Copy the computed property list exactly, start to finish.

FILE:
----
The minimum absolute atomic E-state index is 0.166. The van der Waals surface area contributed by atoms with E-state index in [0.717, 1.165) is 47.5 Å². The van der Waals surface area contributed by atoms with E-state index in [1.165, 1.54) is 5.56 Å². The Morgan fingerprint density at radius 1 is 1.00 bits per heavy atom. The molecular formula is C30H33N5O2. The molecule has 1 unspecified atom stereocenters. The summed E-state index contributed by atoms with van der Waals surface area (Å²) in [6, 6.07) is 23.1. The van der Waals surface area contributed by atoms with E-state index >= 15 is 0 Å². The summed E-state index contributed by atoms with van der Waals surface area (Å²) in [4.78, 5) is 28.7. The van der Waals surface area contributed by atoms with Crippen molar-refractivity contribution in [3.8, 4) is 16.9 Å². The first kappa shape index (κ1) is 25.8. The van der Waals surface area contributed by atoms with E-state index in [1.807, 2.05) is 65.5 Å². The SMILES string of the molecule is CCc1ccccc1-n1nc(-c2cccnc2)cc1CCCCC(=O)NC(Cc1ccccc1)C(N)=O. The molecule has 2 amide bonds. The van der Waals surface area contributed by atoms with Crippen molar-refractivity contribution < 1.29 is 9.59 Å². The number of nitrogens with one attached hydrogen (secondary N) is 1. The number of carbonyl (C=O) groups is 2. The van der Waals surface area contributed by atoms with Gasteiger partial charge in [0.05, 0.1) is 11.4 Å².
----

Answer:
The minimum absolute atomic E-state index is 0.166. The van der Waals surface area contributed by atoms with E-state index in [0.717, 1.165) is 47.5 Å². The van der Waals surface area contributed by atoms with E-state index in [1.165, 1.54) is 5.56 Å². The Morgan fingerprint density at radius 1 is 1.00 bits per heavy atom. The molecular formula is C30H33N5O2. The molecule has 1 unspecified atom stereocenters. The summed E-state index contributed by atoms with van der Waals surface area (Å²) in [6, 6.07) is 23.1. The van der Waals surface area contributed by atoms with E-state index >= 15 is 0 Å². The summed E-state index contributed by atoms with van der Waals surface area (Å²) in [4.78, 5) is 28.7. The van der Waals surface area contributed by atoms with Crippen molar-refractivity contribution in [3.8, 4) is 16.9 Å². The first kappa shape index (κ1) is 25.8. The van der Waals surface area contributed by atoms with E-state index in [1.807, 2.05) is 65.5 Å². The SMILES string of the molecule is CCc1ccccc1-n1nc(-c2cccnc2)cc1CCCCC(=O)NC(Cc1ccccc1)C(N)=O. The molecule has 2 amide bonds. The van der Waals surface area contributed by atoms with Crippen molar-refractivity contribution < 1.29 is 9.59 Å². The number of nitrogens with one attached hydrogen (secondary N) is 1. The number of carbonyl (C=O) groups is 2. The van der Waals surface area contributed by atoms with Gasteiger partial charge in [0.05, 0.1) is 11.4 Å².